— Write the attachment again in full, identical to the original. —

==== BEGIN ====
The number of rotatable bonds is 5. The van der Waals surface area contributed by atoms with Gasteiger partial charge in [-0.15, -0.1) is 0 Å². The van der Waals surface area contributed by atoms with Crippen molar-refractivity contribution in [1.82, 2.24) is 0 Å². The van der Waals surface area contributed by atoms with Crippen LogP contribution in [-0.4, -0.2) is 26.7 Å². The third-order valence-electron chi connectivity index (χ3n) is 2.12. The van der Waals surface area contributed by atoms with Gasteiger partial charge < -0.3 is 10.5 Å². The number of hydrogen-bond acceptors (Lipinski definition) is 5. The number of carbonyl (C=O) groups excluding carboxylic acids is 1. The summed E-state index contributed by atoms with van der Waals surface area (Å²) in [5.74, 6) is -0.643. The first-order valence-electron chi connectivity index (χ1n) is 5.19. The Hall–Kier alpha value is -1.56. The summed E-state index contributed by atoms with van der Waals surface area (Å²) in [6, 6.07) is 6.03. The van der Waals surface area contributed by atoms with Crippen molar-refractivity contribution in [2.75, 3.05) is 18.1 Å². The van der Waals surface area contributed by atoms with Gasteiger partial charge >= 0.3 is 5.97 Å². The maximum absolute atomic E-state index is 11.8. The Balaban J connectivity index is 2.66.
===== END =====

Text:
The number of rotatable bonds is 5. The van der Waals surface area contributed by atoms with Gasteiger partial charge in [-0.15, -0.1) is 0 Å². The van der Waals surface area contributed by atoms with Crippen molar-refractivity contribution in [1.82, 2.24) is 0 Å². The van der Waals surface area contributed by atoms with Crippen LogP contribution in [-0.4, -0.2) is 26.7 Å². The third-order valence-electron chi connectivity index (χ3n) is 2.12. The van der Waals surface area contributed by atoms with Gasteiger partial charge < -0.3 is 10.5 Å². The number of hydrogen-bond acceptors (Lipinski definition) is 5. The number of carbonyl (C=O) groups excluding carboxylic acids is 1. The summed E-state index contributed by atoms with van der Waals surface area (Å²) in [5.74, 6) is -0.643. The first-order valence-electron chi connectivity index (χ1n) is 5.19. The Hall–Kier alpha value is -1.56. The summed E-state index contributed by atoms with van der Waals surface area (Å²) in [6, 6.07) is 6.03. The van der Waals surface area contributed by atoms with Crippen molar-refractivity contribution in [2.75, 3.05) is 18.1 Å². The van der Waals surface area contributed by atoms with Gasteiger partial charge >= 0.3 is 5.97 Å². The maximum absolute atomic E-state index is 11.8. The Balaban J connectivity index is 2.66.